The Consumer Electronic Show is happening and there are a number of interesting announcements so far. A few have some application to education.
As I have noted before, if you take apart a tablet like an iPad, most of it is composed of battery and the display. The computer itself is actually pretty small and getting smaller all the time. The latest wireless technologies show the promise of separating the computer and the display into different devices. NVIDIA showed off their new Tegra 4 processor for cell phones, which is hugely powerful (it’s almost PS3 level graphics). A cell phone with something like that inside would be limited by the small built in screen but if you could wirelessly connect to other (larger) displays it becomes more useful. Broadcom announced at the show they would be putting 802.11ac wifi chips into certain smartTVs this year. That is the latest wifi spec and is fast enough to do wireless HD video streaming.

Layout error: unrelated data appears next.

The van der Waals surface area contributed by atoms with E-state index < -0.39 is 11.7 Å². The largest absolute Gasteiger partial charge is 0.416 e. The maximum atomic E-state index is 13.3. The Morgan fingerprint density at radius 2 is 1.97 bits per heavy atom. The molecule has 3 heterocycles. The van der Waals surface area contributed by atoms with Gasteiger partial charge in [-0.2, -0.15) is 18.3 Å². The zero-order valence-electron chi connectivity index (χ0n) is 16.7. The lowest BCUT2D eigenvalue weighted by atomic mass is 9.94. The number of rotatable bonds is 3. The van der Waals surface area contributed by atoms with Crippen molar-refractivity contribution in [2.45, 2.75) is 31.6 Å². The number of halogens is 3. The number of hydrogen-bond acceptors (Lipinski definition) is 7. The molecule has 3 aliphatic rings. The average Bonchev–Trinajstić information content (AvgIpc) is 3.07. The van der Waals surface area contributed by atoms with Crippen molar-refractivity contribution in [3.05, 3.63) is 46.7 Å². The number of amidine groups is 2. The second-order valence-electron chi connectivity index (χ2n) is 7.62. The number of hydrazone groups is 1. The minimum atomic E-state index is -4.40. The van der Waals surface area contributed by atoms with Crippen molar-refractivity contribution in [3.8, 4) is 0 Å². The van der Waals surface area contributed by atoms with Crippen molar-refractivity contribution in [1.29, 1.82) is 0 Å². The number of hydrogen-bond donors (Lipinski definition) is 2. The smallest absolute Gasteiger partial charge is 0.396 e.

One display shows at CES was a new flexible display prototype that looks pretty good. It’s still just an e-ink type of display so it’s one color and slow to update. I also have some issues with some of their metaphors of how they are transferring files by touching the paper but still, they have some great ideas. (H/T Engadget)
Another thing significant at the show is that NVIDIA is creating their own portable game console. This shows that the bar to entry is significantly lower now for decent 3d graphics. I predict that the next generation of dedicated game consoles will be the last. We will use our phones in the future, connected wirelessly to our TVs.
So what does this all add up to for education?
As always, technology is getting faster, smaller and cheaper and it will be coming to school. The best thing for schools to do is to prepare their infrastructure to be ready for it. I know, SMART boards are more sexy and get more funding but investing in routers, wireless and highspeed internet connections make a lot more sense and is a lot more future proof.